In 1939 Hughes began work on an experimental military aircraft, and in 1942 he received a contract to design and build the world's largest plane, a wooden seaplane, later nicknamed the "Spruce Goose." It was supposed to serve as a troop carrier in World War II (1939–45).
Hughes suffered a nervous breakdown in 1944 and was critically injured in the crash of his experimental military plane in 1946, but he recovered and flew the huge seaplane the next year. As a result of these aviation activities, Hughes became a popular public figure because his image represented the traditional American qualities of individuality, daring, and imagination. He was named to the Aviation Hall of Fame in 1973.
The Hughes Aircraft Company became a major defense contractor after World War II. As the profits of the company increased, Hughes became obsessed with avoiding taxes and in 1953 created the Howard Hughes Medical Institute as a sophisticated tax shelter to which he transferred the profits of the aircraft company. In 1956 Hughes loaned $205,000 to future President Richard Nixon's (1913–1994) brother Donald in a successful effort to influence an Internal Revenue Service (IRS) ruling on the medical institute. Hughes made secret contributions of $100,000 to the successful Nixon presidential campaign in 1970 and was able to prevent enforcement of the Tax Reform Act against the medical institute. Hughes continued to use profits from the tool company for other ventures, including the creation of Trans World Airlines (TWA), in which he had begun investing in 1939.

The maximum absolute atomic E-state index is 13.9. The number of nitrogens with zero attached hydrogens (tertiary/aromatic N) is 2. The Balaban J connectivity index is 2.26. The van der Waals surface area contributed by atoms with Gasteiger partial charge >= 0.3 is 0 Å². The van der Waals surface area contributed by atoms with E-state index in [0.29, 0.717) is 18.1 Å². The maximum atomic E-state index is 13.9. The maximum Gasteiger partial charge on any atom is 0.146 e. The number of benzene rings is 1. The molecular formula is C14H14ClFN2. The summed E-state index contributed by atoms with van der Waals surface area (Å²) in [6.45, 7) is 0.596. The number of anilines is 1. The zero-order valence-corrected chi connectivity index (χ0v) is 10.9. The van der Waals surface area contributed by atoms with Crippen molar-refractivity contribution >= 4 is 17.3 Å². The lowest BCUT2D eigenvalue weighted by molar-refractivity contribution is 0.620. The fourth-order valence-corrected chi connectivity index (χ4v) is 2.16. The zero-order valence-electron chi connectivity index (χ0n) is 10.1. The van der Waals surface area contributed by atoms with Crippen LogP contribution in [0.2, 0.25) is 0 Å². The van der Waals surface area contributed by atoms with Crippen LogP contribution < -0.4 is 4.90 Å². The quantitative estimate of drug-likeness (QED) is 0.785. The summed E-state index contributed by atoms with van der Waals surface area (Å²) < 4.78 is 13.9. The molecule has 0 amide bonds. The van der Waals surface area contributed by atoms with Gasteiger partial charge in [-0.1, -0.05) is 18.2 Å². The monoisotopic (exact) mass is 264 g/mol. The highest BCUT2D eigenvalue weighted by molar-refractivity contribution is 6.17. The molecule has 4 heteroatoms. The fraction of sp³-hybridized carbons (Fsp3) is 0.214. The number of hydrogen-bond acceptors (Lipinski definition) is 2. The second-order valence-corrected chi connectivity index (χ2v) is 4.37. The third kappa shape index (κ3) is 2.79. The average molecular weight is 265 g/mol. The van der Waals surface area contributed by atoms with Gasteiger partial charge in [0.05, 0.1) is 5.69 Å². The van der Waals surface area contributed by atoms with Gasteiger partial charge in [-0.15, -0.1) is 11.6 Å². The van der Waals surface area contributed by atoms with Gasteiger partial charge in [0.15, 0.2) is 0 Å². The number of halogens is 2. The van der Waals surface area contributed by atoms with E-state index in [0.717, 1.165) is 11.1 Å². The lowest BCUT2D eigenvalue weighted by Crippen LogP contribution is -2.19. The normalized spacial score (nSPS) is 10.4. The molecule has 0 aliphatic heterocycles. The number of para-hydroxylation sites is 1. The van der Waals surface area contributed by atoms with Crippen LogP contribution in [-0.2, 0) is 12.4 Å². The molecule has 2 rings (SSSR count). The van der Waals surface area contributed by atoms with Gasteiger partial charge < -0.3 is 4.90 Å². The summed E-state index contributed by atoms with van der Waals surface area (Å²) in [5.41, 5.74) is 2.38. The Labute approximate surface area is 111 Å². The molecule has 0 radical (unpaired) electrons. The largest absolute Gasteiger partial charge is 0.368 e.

In 1950 Hughes began a strange life of isolation, beginning a lifestyle which would ultimately turn him into a recluse (one who retreats from the world), although he did marry actress Jean Peters in 1957, divorcing her in 1971. Hughes refused to appear in court or even give a statement, and in a 1963 antitrust case over his ownership of 78 percent of TWA, his failure to appear resulted in a ruling that led him to sell his holdings in 1966. The $566 million received from this sale was invested by Hughes in hotels, gambling casinos,